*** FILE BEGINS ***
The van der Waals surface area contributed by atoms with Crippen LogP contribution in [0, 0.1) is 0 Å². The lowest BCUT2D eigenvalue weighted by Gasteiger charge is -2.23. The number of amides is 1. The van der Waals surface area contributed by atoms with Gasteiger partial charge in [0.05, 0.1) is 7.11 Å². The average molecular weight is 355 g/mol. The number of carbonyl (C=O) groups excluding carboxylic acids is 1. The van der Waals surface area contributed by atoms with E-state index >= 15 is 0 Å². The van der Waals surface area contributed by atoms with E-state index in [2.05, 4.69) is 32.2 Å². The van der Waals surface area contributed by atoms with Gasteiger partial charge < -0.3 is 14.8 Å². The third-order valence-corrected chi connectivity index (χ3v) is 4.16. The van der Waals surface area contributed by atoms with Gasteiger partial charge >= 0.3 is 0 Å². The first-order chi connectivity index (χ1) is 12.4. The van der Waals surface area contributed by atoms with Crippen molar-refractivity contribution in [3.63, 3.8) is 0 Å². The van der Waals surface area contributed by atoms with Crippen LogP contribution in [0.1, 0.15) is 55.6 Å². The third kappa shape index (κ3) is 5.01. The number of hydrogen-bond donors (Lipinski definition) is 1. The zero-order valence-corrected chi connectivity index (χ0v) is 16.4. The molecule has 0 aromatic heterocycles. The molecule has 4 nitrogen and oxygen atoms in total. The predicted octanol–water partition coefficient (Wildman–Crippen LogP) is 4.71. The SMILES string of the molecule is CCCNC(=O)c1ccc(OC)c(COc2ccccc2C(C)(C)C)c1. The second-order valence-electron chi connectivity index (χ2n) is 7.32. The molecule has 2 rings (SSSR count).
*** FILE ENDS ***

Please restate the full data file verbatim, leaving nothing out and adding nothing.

The van der Waals surface area contributed by atoms with Crippen LogP contribution in [0, 0.1) is 0 Å². The lowest BCUT2D eigenvalue weighted by Gasteiger charge is -2.23. The number of amides is 1. The van der Waals surface area contributed by atoms with Gasteiger partial charge in [0.05, 0.1) is 7.11 Å². The average molecular weight is 355 g/mol. The number of carbonyl (C=O) groups excluding carboxylic acids is 1. The van der Waals surface area contributed by atoms with E-state index >= 15 is 0 Å². The van der Waals surface area contributed by atoms with E-state index in [2.05, 4.69) is 32.2 Å². The van der Waals surface area contributed by atoms with Gasteiger partial charge < -0.3 is 14.8 Å². The third-order valence-corrected chi connectivity index (χ3v) is 4.16. The van der Waals surface area contributed by atoms with Gasteiger partial charge >= 0.3 is 0 Å². The first-order chi connectivity index (χ1) is 12.4. The van der Waals surface area contributed by atoms with Crippen molar-refractivity contribution in [3.63, 3.8) is 0 Å². The van der Waals surface area contributed by atoms with Crippen LogP contribution in [0.1, 0.15) is 55.6 Å². The third kappa shape index (κ3) is 5.01. The number of hydrogen-bond donors (Lipinski definition) is 1. The zero-order valence-corrected chi connectivity index (χ0v) is 16.4. The molecule has 0 aromatic heterocycles. The molecule has 4 nitrogen and oxygen atoms in total. The predicted octanol–water partition coefficient (Wildman–Crippen LogP) is 4.71. The SMILES string of the molecule is CCCNC(=O)c1ccc(OC)c(COc2ccccc2C(C)(C)C)c1. The second-order valence-electron chi connectivity index (χ2n) is 7.32. The molecule has 2 rings (SSSR count).